The charged-device model (CDM) describes the discharge of an electrostatically charged component that comes into contact to a grounded conductive object. It assumes the discharge to be triggered by any pin of the component that comes into contact to the grounded object. In this connection, "pin" has to be understood as any metallic conductive surface of a component, which does not only include actual pins but e.g. also metallic heat slugs.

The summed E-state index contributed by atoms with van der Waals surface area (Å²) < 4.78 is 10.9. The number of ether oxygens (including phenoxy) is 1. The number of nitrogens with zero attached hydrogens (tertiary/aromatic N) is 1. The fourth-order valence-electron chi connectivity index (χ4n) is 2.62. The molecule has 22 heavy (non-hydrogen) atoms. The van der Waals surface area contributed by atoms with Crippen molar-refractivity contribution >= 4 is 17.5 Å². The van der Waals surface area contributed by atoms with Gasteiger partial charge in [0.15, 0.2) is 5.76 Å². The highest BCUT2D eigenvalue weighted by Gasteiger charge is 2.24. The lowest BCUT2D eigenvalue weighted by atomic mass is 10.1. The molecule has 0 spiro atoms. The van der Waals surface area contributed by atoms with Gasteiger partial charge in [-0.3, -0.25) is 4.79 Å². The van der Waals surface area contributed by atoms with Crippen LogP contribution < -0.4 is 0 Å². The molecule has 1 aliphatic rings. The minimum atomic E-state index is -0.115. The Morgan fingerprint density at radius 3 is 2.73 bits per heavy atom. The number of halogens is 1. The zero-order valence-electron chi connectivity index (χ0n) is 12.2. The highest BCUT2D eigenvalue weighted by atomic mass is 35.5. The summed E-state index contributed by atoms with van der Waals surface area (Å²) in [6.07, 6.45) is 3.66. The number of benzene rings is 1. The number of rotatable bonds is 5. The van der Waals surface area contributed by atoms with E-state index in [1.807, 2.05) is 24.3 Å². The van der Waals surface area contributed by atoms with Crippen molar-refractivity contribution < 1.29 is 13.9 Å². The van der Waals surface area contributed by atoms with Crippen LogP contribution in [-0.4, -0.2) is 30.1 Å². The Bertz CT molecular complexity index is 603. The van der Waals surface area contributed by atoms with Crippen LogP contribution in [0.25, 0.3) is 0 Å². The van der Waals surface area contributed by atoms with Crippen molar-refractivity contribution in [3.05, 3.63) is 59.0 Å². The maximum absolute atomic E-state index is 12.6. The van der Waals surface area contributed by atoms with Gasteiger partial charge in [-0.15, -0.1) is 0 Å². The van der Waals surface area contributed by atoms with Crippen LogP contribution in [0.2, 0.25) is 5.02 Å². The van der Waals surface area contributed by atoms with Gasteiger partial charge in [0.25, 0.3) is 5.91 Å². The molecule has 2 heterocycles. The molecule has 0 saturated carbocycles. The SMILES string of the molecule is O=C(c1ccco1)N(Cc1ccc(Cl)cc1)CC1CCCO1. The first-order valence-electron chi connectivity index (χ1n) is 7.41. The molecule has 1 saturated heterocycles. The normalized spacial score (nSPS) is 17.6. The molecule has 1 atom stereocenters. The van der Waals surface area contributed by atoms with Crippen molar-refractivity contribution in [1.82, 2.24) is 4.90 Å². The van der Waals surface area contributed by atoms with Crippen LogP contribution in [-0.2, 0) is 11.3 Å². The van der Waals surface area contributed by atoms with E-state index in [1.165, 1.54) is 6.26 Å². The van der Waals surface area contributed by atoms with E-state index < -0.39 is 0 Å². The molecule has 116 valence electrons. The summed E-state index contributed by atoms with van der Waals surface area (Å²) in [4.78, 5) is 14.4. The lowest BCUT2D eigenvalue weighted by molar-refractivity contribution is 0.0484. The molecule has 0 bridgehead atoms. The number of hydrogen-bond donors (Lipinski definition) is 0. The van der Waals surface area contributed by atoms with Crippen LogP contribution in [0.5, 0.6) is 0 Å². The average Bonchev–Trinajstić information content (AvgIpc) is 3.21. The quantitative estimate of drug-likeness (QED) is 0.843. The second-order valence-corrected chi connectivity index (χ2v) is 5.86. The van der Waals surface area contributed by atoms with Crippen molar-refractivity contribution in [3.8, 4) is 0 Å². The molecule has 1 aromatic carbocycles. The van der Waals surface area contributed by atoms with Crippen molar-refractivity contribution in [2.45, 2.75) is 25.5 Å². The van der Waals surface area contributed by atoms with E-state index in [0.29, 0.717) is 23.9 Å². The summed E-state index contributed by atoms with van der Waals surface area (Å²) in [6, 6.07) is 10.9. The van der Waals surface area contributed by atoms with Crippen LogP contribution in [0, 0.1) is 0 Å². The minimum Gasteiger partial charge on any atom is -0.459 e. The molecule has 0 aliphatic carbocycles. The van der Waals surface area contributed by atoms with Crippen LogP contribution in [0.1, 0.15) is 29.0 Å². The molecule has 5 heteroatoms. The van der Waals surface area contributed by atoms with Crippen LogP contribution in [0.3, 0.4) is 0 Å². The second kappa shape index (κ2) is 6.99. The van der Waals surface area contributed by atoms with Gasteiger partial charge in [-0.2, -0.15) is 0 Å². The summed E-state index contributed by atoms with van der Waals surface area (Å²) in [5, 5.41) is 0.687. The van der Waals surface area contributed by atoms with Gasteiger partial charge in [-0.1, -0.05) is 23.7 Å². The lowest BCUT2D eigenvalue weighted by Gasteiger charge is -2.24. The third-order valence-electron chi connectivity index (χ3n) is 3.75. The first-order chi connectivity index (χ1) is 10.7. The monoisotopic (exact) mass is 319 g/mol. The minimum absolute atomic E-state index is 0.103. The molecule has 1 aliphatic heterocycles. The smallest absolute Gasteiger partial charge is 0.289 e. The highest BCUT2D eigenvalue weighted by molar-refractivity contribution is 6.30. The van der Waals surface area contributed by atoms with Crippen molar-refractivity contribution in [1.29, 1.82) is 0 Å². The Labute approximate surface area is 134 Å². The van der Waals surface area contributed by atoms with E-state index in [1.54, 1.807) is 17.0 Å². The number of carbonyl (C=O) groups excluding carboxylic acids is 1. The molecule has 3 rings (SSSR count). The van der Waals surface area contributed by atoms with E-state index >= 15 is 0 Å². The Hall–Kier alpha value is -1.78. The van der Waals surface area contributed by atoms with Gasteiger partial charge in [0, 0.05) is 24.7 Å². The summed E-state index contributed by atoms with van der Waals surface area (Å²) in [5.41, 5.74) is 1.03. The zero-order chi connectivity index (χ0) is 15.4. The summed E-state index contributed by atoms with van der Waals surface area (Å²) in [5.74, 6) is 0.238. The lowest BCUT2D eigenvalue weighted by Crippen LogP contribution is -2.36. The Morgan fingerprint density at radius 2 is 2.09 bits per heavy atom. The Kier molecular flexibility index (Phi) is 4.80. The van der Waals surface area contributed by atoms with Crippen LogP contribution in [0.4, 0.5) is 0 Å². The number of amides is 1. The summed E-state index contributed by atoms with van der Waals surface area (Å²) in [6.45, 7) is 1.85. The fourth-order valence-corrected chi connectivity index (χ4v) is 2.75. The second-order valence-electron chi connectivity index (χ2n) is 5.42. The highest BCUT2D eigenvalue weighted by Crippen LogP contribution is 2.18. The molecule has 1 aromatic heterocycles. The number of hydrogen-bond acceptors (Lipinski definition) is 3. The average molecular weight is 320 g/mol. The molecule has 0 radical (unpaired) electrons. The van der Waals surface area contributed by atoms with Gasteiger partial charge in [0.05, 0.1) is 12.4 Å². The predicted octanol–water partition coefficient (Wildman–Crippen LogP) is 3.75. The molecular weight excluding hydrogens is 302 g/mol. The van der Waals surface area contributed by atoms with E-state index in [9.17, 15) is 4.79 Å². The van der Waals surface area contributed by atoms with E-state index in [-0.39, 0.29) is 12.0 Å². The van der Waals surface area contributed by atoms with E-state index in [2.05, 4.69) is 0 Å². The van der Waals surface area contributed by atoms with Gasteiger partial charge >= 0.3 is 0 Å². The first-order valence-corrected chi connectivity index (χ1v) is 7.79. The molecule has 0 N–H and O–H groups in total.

The CDM is especially important for the automated assembly of semiconductor components on printed circuit boards (PCB). It was developed in the course of the advancing automation in the 1980s and was first standardized in the mid 1990s. Today, the CDM is the most important discharge model on component level.